Discussion has sometimes centered on the cultural survival of the Inuit peoples, for example, and the question of whether their cultural rights should override the rights of the animals they hunt for food and clothing. Some animal rightists would accept the legitimacy of a limited human-preference approach in such circumstances. George Woodcock maintains that there is not "a single responsible person in the animal rights movement who would object to the Indian or Inuit, where he can, following a partly subsistence life of hunting for food" (p. 5). Other animal rightists, however, would question whether cultural considerations should be paramount when considering the exploitation of animals. Both "moderate" and "strong" animal-rights positions would, however, concur with Woodcock's judgment that both indigenous peoples, as well as fur-bearing animals, "have always been the victims of the fur trade" (p. 5). The rights position may be described as the strong welfare position, more uncompromising in its insistence upon the correctness of not harming animals as a prima facie duty. The rights view may not always require absolute (as distinct from obligatory) vegetarianism, but it would contend that vegetarianism should be the ethical and social norm.
Two primary motifs, ascetic and mystical, have informed an ethico-religious awareness. Vegetarianism has an established place in some Indian religious traditions, especially Jainism and, to some degree, Buddhism and Hinduism. The ascetic motif, particularly within Jainism, is based on the doctrines of nonviolence and nonpossessiveness. The goals of the spiritual life are, among other things, the renunciation of aggressive and possessive urges and following the path of purification (Jaini).
While Christianity has not formally endorsed vegetarianism, some strands of its tradition have affirmed that abstaining from meat can have value as a spiritual discipline. Some religious orders—for example, the Benedictines—eschewed meat as part of their ascetic regime (Sorrell). Self-denial as part of striving toward moral perfection has sometimes formed the basis for vegetarian lifestyles (Tolstoy). Ascetic practices may involve a vegetarian diet as a conscientious ecological response to wasteful consumerism and affluence (Lappé).
Allied to asceticism has been a mystical appreciation of other creatures as valuable beyond human calculations of utility because of their divine creation. The origins of this outlook are clear in the early and medieval periods (Sorrell). Only in modern times has this viewpoint received systematic expression in notions of reverence for life or in life-centered ethics (Schweitzer; McDaniel; Linzey, 1994). Historical Christianity has not fostered these insights, mainly because of its continuing anthropocentric theology. However, theological affirmations that animals are humans' fellow creatures, whose life or spirit belongs to God—and that they are therefore worthy of respect—undergird an ethical impulse to minimize injury and harm to them. Because of the rights of their Creator, animals can be said to bear "theos-rights," or God-rights (Linzey, 1987, p. 68).
The "modern vegetarian movement"—in the sense of organized societies specifically founded to advance ethical or religious vegetarianism—can be traced to the emergence of humanitarian sensibility from the nineteenth century onward. The Bible Christian Church, founded in 1809 by an Anglican priest, William Cowherd, made vegetarianism compulsory among its members and heralded the later growth of specifically vegetarian societies in the United Kingdom and the United States. The Bible Christian Church found its inspiration in the biblical command, recorded in Genesis 1:29, to be herbivores. Later commands to eat flesh (for example, in Gen. 9:3) were understood as permission given to humankind only after the fall and the flood (for a discussion of Judaism and vegetarianism, see Schwartz).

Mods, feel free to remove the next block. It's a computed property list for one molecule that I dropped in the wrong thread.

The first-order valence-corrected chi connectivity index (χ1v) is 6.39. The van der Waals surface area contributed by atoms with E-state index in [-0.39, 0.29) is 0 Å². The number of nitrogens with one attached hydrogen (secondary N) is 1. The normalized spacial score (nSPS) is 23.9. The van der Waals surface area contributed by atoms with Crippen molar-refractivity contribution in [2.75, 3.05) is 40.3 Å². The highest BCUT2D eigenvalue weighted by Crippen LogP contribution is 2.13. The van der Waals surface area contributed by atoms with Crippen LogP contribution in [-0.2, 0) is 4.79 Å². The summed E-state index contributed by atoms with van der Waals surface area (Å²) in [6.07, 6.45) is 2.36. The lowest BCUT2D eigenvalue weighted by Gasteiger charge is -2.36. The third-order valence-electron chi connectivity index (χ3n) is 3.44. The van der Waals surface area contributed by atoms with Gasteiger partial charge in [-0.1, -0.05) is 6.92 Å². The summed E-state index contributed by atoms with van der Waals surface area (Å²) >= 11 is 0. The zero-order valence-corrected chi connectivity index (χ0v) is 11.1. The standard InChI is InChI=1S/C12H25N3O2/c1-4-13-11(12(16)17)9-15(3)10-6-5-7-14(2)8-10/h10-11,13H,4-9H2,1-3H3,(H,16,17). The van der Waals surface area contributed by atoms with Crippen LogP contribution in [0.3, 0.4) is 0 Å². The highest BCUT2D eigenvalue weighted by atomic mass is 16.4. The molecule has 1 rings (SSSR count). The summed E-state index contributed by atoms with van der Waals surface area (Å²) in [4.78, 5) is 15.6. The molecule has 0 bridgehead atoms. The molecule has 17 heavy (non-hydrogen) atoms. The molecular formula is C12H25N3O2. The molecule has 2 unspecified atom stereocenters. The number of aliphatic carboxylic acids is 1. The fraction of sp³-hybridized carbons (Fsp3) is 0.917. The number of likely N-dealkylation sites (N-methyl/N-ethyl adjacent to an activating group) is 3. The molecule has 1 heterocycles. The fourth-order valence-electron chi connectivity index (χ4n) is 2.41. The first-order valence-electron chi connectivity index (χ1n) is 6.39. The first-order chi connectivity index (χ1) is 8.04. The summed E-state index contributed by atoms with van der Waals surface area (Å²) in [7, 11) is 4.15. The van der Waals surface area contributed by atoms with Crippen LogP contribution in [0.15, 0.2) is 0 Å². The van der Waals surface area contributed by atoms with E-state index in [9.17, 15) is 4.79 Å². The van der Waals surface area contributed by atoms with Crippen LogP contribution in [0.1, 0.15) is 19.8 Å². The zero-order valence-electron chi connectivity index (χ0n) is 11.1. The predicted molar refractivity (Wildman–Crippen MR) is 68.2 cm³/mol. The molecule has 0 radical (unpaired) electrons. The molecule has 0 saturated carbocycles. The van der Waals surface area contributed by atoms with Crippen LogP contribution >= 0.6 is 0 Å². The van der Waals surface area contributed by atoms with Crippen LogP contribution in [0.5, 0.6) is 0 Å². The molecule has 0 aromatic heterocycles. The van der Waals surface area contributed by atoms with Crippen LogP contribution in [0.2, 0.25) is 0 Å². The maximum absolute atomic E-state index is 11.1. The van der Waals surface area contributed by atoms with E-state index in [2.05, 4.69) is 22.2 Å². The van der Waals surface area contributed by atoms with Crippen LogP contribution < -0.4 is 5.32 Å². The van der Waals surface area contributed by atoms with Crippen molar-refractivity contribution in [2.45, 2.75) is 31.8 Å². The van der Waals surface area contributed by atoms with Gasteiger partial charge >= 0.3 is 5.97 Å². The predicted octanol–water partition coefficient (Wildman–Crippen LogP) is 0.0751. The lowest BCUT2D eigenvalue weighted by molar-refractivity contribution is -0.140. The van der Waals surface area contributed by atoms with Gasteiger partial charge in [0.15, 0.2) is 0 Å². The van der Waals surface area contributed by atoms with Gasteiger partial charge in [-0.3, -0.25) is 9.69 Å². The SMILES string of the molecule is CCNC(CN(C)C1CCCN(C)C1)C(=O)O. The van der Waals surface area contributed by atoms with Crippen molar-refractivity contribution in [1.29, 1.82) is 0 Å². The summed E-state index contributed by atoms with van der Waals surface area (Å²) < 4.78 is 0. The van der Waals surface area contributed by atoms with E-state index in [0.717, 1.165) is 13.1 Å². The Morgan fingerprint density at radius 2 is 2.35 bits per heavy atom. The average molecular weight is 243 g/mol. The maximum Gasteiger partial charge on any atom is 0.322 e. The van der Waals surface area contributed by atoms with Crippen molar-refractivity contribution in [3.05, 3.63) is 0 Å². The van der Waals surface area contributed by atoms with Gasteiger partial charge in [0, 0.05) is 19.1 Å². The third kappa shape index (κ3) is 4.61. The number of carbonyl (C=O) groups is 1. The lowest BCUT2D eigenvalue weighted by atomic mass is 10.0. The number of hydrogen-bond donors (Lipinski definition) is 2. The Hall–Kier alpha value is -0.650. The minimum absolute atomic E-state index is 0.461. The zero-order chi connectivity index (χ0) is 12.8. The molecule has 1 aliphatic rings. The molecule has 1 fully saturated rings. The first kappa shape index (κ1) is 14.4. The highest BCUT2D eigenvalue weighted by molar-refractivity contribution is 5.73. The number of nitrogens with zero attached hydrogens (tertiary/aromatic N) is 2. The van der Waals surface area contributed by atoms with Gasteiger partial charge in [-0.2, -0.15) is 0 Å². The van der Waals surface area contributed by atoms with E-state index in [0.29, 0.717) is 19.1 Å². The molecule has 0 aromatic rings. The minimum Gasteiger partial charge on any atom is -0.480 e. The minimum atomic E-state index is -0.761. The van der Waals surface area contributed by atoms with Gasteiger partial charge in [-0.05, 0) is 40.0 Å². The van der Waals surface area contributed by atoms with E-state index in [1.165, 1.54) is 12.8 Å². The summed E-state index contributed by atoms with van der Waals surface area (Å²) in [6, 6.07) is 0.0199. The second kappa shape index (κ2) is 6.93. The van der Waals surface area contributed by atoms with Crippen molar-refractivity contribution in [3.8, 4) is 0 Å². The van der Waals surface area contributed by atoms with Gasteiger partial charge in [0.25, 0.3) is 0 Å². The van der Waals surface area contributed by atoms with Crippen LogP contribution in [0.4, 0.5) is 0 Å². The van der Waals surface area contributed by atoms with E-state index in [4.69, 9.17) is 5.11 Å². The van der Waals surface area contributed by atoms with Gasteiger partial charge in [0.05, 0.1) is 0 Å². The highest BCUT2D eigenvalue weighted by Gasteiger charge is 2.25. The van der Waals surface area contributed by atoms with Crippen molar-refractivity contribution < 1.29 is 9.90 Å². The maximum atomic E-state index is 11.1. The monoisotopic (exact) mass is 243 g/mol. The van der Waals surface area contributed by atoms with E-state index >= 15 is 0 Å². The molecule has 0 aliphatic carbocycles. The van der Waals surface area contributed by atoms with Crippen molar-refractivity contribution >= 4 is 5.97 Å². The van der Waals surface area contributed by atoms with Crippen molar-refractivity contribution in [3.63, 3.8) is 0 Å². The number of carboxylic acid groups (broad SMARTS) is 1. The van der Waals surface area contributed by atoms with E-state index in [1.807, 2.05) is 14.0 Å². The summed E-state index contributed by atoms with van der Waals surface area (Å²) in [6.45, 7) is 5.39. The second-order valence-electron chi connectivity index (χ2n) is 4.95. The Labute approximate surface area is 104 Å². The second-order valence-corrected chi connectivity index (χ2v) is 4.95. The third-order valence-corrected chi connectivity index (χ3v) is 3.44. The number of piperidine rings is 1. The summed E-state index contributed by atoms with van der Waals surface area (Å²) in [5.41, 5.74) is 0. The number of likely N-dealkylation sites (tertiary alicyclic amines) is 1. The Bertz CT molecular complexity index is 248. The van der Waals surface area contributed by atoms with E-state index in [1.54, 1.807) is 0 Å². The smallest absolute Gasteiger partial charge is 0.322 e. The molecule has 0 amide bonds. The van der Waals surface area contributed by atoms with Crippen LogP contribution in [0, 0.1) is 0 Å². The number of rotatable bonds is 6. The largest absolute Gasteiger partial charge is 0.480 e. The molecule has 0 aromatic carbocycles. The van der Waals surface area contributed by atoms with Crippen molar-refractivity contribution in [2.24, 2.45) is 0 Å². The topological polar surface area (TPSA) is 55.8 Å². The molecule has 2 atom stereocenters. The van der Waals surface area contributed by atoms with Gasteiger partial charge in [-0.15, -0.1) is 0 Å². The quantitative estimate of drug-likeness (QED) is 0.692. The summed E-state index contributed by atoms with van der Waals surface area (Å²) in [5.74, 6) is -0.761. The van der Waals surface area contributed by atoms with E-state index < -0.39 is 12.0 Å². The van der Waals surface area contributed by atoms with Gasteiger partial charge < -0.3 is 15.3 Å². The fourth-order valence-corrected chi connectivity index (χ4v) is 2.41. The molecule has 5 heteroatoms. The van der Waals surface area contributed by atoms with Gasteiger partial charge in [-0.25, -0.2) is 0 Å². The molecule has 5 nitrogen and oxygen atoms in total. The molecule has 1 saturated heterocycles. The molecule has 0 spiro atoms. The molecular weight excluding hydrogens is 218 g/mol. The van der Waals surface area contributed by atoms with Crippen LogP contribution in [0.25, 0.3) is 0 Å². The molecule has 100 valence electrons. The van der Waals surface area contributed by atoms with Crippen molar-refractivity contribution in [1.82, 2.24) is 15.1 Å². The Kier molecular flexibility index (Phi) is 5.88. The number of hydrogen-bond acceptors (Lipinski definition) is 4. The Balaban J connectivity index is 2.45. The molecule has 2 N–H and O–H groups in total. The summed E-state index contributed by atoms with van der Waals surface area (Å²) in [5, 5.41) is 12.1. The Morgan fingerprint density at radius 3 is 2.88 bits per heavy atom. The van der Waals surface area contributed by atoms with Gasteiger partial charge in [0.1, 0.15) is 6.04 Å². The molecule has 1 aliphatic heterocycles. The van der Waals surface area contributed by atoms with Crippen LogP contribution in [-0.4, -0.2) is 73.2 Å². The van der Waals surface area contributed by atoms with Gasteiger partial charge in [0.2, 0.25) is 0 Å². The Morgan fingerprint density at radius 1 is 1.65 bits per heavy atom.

The Bible is, however, ambivalent about meat eating. While carnivorousness may be construed as a divine concession to human sinfulness (Baker), almost all biblical writers accepted the practice as ethically justifiable. Moreover, Jesus Christ was not a "pure" vegetarian; the gospel accounts record that he ate fish. There were various sects advocating vegetarianism in early Jewish and Christian circles, but none of their practices became normative within Judaism or Christianity (Beckwith). Carnivorousness has seldom been theologically challenged within mainstream religious traditions and only comparatively recently has ethical vegetarianism emerged as a serious option. Some modern Jewish vegetarians (see, e.g., Kook) argue that abstaining from meat is one step toward realizing the biblical vision of universal peace as described by prophets such as Isaiah (11:6f). Some Christian theologians hold that contemporary vegetarianism constitutes a more Christlike response to the evil of animal exploitation (Linzey, 1994).
The best defense of meat eating is based not only on a denial that animals have rights (Frey, 1980, 1983; Leahy; Carruthers) but also a denial that they have any moral status. According to this view, the gastronomic pleasures humans experience by consuming flesh far outweigh the value of animal life and suffering. "By comparison with animals, our lives are of an incomparably greater texture and richness, and when we say of a dying man that he has led a rich, full life we allude to something incomparably beyond to what we would allude, were we to say the same of a dying chicken, cat or chimpanzee" (Frey, 1983, p. 110).
It is difficult to see how such a position can be sustained without putting at risk the moral status of some classes of humans, for example, the mentally handicapped, the comatose, or newborns. Furthermore, it follows from the denial of animal status that a species superior to humans—as some humans now regard themselves in relation to animals—would not be morally obligated to respect human lives and suffering. The hope that "our aliens' nobility will match the quality of their imagined mentality" (Ferré, p. 406) and that therefore they will spare us unnecessary suffering and death, sadly cannot be deduced from humans' own moral record in relation to sentient nonhumans.
What has given contemporary secular and theological arguments for vegetarianism their strength and cogency is the realization that meat is not generally essential for human health and well-being. Consuming meat may have been necessary at certain times in the past; it may sometimes be necessary in the present. But eating a balanced vegetarian diet carries with it no medical or nutritional handicap. And, more important, it respects the ethical injunction to avoid killing sentient beings whenever possible.